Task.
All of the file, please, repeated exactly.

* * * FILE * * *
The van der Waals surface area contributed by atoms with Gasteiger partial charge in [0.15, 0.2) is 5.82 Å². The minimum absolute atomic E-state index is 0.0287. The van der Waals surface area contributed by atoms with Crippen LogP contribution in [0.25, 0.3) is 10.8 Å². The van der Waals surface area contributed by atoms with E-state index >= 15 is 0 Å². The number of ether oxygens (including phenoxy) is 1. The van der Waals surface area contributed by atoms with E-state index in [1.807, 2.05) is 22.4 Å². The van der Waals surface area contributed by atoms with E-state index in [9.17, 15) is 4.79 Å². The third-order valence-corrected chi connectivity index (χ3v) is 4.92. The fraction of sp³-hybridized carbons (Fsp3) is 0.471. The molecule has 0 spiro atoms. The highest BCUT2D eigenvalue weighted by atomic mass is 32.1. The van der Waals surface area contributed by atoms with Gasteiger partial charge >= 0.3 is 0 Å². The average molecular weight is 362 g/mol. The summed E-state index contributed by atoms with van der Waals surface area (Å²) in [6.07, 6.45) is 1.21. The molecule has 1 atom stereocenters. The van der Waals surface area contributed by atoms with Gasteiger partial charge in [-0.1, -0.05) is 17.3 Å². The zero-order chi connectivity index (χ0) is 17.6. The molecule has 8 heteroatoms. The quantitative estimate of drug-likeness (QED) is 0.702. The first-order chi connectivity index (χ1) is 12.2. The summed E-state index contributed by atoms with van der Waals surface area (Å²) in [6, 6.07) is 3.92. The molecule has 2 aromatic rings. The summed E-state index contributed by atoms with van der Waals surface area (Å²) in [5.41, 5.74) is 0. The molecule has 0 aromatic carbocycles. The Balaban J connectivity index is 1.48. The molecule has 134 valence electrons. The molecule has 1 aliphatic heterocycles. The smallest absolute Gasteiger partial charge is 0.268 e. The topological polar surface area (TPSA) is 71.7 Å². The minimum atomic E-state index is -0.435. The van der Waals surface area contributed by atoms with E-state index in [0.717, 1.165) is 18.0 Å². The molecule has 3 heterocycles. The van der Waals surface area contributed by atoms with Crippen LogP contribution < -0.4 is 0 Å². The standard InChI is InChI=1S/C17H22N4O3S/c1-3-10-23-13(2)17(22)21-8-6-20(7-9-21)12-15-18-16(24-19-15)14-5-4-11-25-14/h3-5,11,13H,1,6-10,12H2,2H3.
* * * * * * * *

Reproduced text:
The van der Waals surface area contributed by atoms with Gasteiger partial charge in [0.15, 0.2) is 5.82 Å². The minimum absolute atomic E-state index is 0.0287. The van der Waals surface area contributed by atoms with Crippen LogP contribution in [0.25, 0.3) is 10.8 Å². The van der Waals surface area contributed by atoms with E-state index >= 15 is 0 Å². The number of ether oxygens (including phenoxy) is 1. The van der Waals surface area contributed by atoms with E-state index in [1.807, 2.05) is 22.4 Å². The van der Waals surface area contributed by atoms with E-state index in [9.17, 15) is 4.79 Å². The third-order valence-corrected chi connectivity index (χ3v) is 4.92. The fraction of sp³-hybridized carbons (Fsp3) is 0.471. The molecule has 0 spiro atoms. The highest BCUT2D eigenvalue weighted by atomic mass is 32.1. The van der Waals surface area contributed by atoms with Gasteiger partial charge >= 0.3 is 0 Å². The average molecular weight is 362 g/mol. The summed E-state index contributed by atoms with van der Waals surface area (Å²) in [6.07, 6.45) is 1.21. The molecule has 1 atom stereocenters. The van der Waals surface area contributed by atoms with Gasteiger partial charge in [-0.1, -0.05) is 17.3 Å². The zero-order chi connectivity index (χ0) is 17.6. The molecule has 8 heteroatoms. The quantitative estimate of drug-likeness (QED) is 0.702. The first-order chi connectivity index (χ1) is 12.2. The summed E-state index contributed by atoms with van der Waals surface area (Å²) in [6, 6.07) is 3.92. The molecule has 2 aromatic rings. The summed E-state index contributed by atoms with van der Waals surface area (Å²) in [5.41, 5.74) is 0. The molecule has 0 aromatic carbocycles. The Balaban J connectivity index is 1.48. The molecule has 134 valence electrons. The molecule has 1 aliphatic heterocycles. The smallest absolute Gasteiger partial charge is 0.268 e. The topological polar surface area (TPSA) is 71.7 Å². The minimum atomic E-state index is -0.435. The van der Waals surface area contributed by atoms with E-state index in [0.717, 1.165) is 18.0 Å². The molecule has 3 heterocycles. The van der Waals surface area contributed by atoms with Crippen LogP contribution < -0.4 is 0 Å². The standard InChI is InChI=1S/C17H22N4O3S/c1-3-10-23-13(2)17(22)21-8-6-20(7-9-21)12-15-18-16(24-19-15)14-5-4-11-25-14/h3-5,11,13H,1,6-10,12H2,2H3.